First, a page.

Kenya's Blooming Success


Britons spend more than £1.5bn a year on cut flowers, and Kenya has nearly a quarter of the market, which peaked as millions of Britons gave flowers to loved ones on Valentine's Day. As many as 50,000 people now work in Kenya's flower industry, and for the past few weeks they have been working flat out to meet orders.

The industry, now the country's second-largest exporter, is driving the expansion of Kenya's economy and is fuelling a population boom around the shores of Lake Naivasha. But the British love of roses and saying it with blooms has led to a tense trade-off between economic progress, environmental destruction and social problems.

At the Oserian farm, where 5,000 workers labour in a sprawl of greenhouses from where daily shipments head straight to Tesco's, Sainsbury, Marks & Spencer and other outlets, the Fairtrade brand is seen as a way to polish the industry's tarnished image and balance the competing interests of business and Lake Naivasha's ecosystem.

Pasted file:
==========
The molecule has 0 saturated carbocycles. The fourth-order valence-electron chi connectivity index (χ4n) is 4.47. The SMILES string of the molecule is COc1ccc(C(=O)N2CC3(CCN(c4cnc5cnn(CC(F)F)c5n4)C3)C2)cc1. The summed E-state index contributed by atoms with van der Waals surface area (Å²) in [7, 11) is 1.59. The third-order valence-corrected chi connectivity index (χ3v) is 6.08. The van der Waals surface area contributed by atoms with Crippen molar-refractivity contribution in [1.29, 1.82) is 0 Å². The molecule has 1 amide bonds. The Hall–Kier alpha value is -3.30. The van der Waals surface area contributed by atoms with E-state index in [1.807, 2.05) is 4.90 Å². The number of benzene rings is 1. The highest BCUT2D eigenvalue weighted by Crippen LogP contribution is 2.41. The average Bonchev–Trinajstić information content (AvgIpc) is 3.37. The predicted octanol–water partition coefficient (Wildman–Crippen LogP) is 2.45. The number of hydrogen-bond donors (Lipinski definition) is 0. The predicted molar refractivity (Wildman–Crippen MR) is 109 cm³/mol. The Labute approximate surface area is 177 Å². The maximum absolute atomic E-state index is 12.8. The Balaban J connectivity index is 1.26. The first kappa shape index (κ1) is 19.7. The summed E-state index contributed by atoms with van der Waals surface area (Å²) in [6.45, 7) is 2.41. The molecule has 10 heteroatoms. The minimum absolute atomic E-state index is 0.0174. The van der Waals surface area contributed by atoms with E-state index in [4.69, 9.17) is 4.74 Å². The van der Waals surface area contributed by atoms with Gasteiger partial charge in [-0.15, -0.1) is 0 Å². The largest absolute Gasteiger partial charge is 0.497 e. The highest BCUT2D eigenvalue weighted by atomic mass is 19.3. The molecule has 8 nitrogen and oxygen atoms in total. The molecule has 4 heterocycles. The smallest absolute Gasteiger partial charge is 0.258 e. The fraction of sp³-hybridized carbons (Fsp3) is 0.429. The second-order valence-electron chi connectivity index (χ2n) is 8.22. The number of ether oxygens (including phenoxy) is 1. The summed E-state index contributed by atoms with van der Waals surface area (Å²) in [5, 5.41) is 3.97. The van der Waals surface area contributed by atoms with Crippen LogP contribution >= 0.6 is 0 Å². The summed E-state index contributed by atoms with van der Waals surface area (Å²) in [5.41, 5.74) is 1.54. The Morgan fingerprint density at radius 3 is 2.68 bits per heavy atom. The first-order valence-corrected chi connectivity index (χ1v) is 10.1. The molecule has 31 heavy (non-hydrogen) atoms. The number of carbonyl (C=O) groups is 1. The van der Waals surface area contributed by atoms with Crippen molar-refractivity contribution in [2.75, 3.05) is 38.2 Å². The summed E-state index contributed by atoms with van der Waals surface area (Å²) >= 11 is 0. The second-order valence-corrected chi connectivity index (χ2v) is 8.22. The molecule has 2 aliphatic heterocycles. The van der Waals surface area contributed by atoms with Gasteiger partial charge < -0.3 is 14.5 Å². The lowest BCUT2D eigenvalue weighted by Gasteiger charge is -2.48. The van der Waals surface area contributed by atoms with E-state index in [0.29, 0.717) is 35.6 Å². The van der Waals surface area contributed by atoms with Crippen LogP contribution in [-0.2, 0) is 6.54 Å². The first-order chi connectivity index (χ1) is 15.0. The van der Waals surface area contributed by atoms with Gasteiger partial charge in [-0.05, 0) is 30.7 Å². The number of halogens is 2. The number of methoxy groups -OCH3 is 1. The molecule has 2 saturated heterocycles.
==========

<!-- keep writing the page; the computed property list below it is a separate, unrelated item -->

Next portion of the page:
For years, human rights groups lambasted Kenya's mainly foreign-owned flower companies over low pay, chemical hazards, and the plight of casual workers.

Conditions have mostly improved since then and the ethical imperative has also prompted the company to reduce its environmental impact, employing hydroponic farming to cut back on water use and getting three-quarters of its energy from a geothermal spring